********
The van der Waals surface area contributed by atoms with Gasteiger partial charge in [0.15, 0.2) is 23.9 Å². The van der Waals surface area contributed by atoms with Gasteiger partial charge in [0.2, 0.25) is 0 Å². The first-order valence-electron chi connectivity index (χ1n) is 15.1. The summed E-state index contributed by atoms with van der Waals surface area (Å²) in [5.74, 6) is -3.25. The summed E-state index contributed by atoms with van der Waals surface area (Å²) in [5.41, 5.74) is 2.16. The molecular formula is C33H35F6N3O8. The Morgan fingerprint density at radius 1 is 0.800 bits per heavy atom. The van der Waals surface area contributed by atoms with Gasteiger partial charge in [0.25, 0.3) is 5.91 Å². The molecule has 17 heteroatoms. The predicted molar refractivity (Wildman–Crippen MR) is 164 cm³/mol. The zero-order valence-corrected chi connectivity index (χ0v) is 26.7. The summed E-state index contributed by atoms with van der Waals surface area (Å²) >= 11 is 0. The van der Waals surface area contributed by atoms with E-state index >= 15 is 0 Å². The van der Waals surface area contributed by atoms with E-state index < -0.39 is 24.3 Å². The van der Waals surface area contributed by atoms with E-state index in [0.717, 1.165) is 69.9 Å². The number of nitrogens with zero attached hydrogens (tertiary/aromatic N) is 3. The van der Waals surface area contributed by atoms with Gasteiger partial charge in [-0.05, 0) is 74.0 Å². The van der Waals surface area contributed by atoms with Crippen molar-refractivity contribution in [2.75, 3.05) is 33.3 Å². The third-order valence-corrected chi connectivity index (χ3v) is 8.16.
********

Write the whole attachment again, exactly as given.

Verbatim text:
The van der Waals surface area contributed by atoms with Gasteiger partial charge in [0.15, 0.2) is 23.9 Å². The van der Waals surface area contributed by atoms with Gasteiger partial charge in [0.2, 0.25) is 0 Å². The first-order valence-electron chi connectivity index (χ1n) is 15.1. The summed E-state index contributed by atoms with van der Waals surface area (Å²) in [5.74, 6) is -3.25. The summed E-state index contributed by atoms with van der Waals surface area (Å²) in [5.41, 5.74) is 2.16. The molecular formula is C33H35F6N3O8. The Morgan fingerprint density at radius 1 is 0.800 bits per heavy atom. The van der Waals surface area contributed by atoms with Gasteiger partial charge in [0.25, 0.3) is 5.91 Å². The molecule has 17 heteroatoms. The predicted molar refractivity (Wildman–Crippen MR) is 164 cm³/mol. The zero-order valence-corrected chi connectivity index (χ0v) is 26.7. The summed E-state index contributed by atoms with van der Waals surface area (Å²) >= 11 is 0. The van der Waals surface area contributed by atoms with E-state index >= 15 is 0 Å². The van der Waals surface area contributed by atoms with E-state index < -0.39 is 24.3 Å². The van der Waals surface area contributed by atoms with E-state index in [0.717, 1.165) is 69.9 Å². The number of nitrogens with zero attached hydrogens (tertiary/aromatic N) is 3. The van der Waals surface area contributed by atoms with Gasteiger partial charge in [-0.05, 0) is 74.0 Å². The van der Waals surface area contributed by atoms with Crippen molar-refractivity contribution in [2.75, 3.05) is 33.3 Å². The third-order valence-corrected chi connectivity index (χ3v) is 8.16.